October 14, 2020 – Ask Monty Newsletter
Question: How do I stop my horse without pulling on his mouth?
How do I stop my fast horse without pulling hard on his mouth? I am a big fan of your work, and I have read your book. I am a hunter jumper, and ride English. My horse gets fast, and I don’t want to pull really hard on his mouth but that is the only thing that makes him stop. (Now, he doesn’t get dangerously fast, just fast enough for me to want to slow him down,) I have looked through the Q and A and my interpretation is that you said to back them up when they got fast, then proceed with a loose reign. My problem though is that I can’t stop him and back up without pulling hard on his mouth. How can I stop him and back up without causing him pain?
Thank you for sending through this question. It is gratifying to hear from a student who is studying my answers and resources to find the methods that are acceptable to horses. My years of studying equine behavior put me in a unique position to offer you ways to work with your horse safely and fairly, with their natural behaviors in place.
The particular answer you chose to inquire as to whether it applies to your horse who goes a bit faster than you ask, falls in the behavioral pattern that I would recommend. It seems your horse is not bolting so I will proceed along the lines that you want to allow your horse to listen to your hands without causing harsh pulling on his mouth. I am assuming that he is at a trot or a lope when his speed is of concern.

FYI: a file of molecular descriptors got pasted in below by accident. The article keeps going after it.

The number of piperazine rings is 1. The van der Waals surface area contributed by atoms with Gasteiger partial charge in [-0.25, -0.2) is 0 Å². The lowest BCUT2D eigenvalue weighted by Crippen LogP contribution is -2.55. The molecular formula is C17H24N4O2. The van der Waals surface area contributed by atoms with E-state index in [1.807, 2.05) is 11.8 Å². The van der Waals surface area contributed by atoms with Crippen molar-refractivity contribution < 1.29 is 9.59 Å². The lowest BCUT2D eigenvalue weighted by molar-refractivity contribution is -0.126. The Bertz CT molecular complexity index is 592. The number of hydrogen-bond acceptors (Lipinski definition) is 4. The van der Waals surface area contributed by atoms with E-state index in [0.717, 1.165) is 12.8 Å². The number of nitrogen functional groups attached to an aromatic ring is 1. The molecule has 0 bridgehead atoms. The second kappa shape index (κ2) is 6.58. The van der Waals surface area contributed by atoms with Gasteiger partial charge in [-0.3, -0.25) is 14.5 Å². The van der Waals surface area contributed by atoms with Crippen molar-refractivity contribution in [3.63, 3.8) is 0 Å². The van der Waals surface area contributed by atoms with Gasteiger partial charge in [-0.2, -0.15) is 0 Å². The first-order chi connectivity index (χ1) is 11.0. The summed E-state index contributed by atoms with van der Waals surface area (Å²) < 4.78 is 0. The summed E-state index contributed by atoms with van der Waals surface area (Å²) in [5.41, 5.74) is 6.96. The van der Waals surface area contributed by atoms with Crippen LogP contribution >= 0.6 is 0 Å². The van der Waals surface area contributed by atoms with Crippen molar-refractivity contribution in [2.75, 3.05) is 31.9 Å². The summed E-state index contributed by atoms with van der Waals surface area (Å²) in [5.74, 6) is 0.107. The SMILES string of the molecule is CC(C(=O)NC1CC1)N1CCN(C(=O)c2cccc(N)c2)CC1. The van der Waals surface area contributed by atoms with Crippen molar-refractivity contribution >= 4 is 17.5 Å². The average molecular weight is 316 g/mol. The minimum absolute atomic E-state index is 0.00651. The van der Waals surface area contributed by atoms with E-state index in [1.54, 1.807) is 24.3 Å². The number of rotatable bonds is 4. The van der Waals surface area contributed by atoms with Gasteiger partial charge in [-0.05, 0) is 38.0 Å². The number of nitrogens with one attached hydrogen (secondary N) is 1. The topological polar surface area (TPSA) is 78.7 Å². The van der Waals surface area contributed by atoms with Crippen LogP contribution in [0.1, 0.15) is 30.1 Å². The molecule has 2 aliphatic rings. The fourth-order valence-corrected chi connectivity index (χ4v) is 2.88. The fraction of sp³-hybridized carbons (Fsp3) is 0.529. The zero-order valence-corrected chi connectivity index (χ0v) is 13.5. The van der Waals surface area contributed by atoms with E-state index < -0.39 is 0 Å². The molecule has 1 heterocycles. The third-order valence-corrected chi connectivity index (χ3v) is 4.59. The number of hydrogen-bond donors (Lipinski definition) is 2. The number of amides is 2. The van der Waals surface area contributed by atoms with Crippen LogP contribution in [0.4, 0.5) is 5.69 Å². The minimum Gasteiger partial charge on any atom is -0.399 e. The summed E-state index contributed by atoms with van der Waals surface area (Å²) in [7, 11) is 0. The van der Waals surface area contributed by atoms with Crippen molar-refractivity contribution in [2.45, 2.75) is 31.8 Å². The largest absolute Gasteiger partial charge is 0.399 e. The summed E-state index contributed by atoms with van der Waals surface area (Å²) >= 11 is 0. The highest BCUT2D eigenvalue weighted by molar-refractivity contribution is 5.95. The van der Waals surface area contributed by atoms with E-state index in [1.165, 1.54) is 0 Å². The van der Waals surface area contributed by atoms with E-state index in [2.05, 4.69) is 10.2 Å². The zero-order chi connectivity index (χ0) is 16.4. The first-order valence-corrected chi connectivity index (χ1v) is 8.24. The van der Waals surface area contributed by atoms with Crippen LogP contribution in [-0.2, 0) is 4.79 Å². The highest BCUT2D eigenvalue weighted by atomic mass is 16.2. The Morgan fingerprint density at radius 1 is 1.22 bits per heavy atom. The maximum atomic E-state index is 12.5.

In a safe enclosure, with good footing, warm him up gently and wait for the unwanted speed to happen. My recommendation is to simply put him to work when he increases his speed without being asked to. With quiet hands, guide him in a tight circle, a few times around, and then straighten him on the fence again on a loose rein, keeping him working. If he chooses to speed again, put him back to work making circles. It is harder work to circle. When he sees the value in simply going down the fence guided by your gentle hands, he will soon figure out what is acceptable and what creates more work.
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